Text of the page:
as the english language paper1 exam is in less than a week can someone give me feedback on this pre-planned plot.
From silvery grey clouds, strong and bold, fell snowflakes like angels, fluttering down from the sky with such grace and elegance as they softly land on the earth with an inaudible thud. They began dancing along the whistling winds and twirling around for their audience- an immense crowd of eager children who welcomed the performance with laughter and gratitude.
Moments before, a pitch-black car emerged from a distance and arrived at a service station labelled by a blue sign which reads “visitors' service area”. There were dozens of rest areas along the motorway. Some bigger, more advanced, all less isolated. But this one, apparently, was the one fate had chosen for the woman driving the car while her tears formed a relentless stream travelling down her face in a response to the rather heart-breaking news she had just received.
The visitor’s rest area was one room — a long rectangle following the spine of the roof, with public restrooms in the back. Wooden chairs, a broad table, and benches along the wall, none of which were particularly comfortable as they would twist and creak with every slight movement, filling the vast silence with loud echo. Nearby, a vending machine and racks of tourism brochures in radiant, vibrant colours drawing the attention of whoever walks through the door and change the look in their eyes from boredom to curiosity in no time. The room felt both cramped and cavernous, for there was an approximate number of six other visitors within the room.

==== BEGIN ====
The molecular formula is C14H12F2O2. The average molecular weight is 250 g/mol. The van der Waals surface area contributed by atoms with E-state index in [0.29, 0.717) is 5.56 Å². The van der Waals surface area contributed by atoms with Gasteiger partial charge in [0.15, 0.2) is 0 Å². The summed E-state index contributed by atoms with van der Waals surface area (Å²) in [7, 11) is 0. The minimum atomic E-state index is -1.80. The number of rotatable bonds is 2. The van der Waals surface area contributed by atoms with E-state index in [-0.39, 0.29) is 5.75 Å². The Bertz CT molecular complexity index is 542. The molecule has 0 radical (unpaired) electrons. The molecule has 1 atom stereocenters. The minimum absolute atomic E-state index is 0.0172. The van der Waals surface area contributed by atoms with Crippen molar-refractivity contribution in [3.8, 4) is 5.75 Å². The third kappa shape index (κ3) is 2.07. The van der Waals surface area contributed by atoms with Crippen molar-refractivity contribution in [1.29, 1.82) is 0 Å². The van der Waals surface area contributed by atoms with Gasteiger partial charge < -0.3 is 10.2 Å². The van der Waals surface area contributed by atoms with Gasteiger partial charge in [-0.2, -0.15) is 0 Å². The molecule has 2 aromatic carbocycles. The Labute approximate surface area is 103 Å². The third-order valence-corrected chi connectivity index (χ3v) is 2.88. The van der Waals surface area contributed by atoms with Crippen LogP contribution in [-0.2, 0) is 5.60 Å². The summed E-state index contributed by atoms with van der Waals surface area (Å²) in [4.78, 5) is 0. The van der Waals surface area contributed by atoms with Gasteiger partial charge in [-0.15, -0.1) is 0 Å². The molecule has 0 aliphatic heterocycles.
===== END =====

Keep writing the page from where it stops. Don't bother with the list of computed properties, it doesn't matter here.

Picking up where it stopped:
Currently, the woman was headed back to the building, feeling another migraine nip at the edges of her thoughts. The snowstorm had kicked up again, obscuring the mountains with windswept snowflakes. A sharp gust of wind raced up behind her, creaking the fir trees, whipping her jacket taut. She unconsciously counted the cars in the parking lot as she walked — three, plus her pitch-black car. A grey car, a red one, and an unidentified vehicle, all half-buried by rolling waves of frost.
On her way, she chose to circle through the parking lot, around this small collection of trapped cars. No reason really. She would later look back on this mindless decision many times tonight and wonder how differently her night might’ve played out if she’d merely headed back to where she departed from. She passed the row of vehicles. There was a car, completely buried, just an unrecognisable mound of snow. She couldn’t even discern the paint colour — it could be a skip for all she knew. Something broad and boxy. It’d been here the longest of the four vehicles. The woman chose to ignore it, and instead, she headed for the grey bulky vehicle.
Catching a blade of reflected light as she passed it, and inside of it, she glimpsed something pale. A hand. A tiny, doll-like hand. She halted mid-step, a breath trapped in her lungs. This petite hand began shaking as it slowly reached to thud against the icy glass with trivial force, followed by a gentle whisper of a single dreadful word over and over again "help". On the fifth whisper, all five fingers wrapped around a grate-like material before abruptly drawing back into the still darkness. Gone from the view.
Perplexed. It all happened in three, maybe four seconds, leaving the women in stunned silence searching desperately for any traces of the pale petite hand that moments ago caused a rush of panicked adrenaline.
It has to be a dream. The interior was quiet. Motionless again. She crept closer, cupping her hands against the window, squinting inside. Her eyelashes fluttered on the frosty glass near where the tiny hand had vanished, The woman exhaled — a mistake — and the glass went opaque with her breath. But she’d seen it. There was no way to overlook it. She stepped away, leaving a handprint on the door, feeling her heartbeat pounding in her neck. An intensifying rhythm. With certainty, she concluded:
There’s a child locked inside.